In vivo catabolism of biologically modified LDL.
Incubation of human low density lipoprotein (LDL) at 37 degrees C in the presence of human umbilical vein endothelial cells (EC) caused a time-dependent shift in the charge and density of LDL. The physical changes of the human LDL occurred parallel with an increase in its clearance from the serum and uptake in the liver when injected into rats. The serum decay of the EC-modified LDL (44 hours incubation) was 20 times faster than for control LDL. EC-modified LDL, cleared from the blood, was quantitatively recovered in the liver. Isolation of the different liver cell types (parenchymal, Kupffer, and endothelial cells) after in vivo injection of 125I-EC-modified LDL showed that approximately 30 times more radioactivity was associated with the endothelial cells than with the parenchymal cells (per milligram of cell protein). In vitro experiments indicated that EC-modified-LDL was processed by the rat liver endothelial cells via a high affinity, saturable pathway related to the pathway by which these cells processed acetyl-LDL. We concluded that, if EC-modified LDL is generated in vivo, the liver, and in particular the endothelial cells, forms the major protection system against the occurrence of atherogenic particles in the blood.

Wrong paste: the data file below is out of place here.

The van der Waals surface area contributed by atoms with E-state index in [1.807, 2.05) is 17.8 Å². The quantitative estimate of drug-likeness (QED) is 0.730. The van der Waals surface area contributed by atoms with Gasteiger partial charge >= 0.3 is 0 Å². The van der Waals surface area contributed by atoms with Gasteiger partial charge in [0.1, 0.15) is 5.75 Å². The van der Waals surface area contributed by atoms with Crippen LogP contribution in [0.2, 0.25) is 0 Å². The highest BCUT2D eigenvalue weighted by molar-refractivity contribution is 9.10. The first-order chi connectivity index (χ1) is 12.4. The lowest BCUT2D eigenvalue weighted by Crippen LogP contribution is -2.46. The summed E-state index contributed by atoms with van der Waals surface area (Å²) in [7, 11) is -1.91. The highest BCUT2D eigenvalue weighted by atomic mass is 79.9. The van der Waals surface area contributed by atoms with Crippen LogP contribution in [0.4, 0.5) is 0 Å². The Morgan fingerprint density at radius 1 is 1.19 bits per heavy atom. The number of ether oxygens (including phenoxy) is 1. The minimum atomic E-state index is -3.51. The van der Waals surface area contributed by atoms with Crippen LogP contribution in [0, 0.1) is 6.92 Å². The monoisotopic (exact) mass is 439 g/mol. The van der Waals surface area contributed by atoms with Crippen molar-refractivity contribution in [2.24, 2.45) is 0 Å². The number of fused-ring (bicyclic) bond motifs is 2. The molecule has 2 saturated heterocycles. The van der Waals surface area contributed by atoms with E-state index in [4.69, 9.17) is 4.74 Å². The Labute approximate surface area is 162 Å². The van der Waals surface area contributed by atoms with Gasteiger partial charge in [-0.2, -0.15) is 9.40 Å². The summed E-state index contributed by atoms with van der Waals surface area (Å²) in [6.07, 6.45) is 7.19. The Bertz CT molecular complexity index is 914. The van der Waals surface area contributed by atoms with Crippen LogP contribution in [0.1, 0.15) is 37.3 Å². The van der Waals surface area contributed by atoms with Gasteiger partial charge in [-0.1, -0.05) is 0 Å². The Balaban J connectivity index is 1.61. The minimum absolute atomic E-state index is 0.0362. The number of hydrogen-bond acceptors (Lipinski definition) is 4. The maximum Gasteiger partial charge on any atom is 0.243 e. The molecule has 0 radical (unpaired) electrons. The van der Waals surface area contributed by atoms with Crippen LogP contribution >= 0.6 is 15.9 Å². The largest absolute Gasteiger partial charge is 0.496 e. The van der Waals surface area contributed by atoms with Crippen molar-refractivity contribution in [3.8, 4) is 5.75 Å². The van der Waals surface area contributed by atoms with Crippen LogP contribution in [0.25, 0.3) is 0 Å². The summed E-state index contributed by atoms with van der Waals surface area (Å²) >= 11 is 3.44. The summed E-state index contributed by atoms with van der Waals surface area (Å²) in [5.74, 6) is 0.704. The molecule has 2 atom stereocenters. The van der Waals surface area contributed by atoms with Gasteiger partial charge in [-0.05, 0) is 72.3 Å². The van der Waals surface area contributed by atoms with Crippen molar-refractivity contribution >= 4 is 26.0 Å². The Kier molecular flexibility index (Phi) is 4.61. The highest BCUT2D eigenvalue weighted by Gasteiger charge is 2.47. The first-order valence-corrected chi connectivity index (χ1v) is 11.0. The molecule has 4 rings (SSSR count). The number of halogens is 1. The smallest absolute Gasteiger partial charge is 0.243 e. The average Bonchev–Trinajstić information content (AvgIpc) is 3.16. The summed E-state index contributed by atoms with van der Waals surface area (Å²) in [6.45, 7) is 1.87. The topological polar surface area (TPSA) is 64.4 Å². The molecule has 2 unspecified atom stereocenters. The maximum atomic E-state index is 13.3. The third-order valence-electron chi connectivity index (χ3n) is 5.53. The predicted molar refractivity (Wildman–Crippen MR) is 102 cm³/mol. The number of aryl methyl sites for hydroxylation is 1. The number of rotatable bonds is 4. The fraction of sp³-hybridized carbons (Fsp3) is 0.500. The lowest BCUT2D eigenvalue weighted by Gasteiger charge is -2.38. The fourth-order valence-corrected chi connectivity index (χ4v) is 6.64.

- Copyright © 1984 by American Heart Association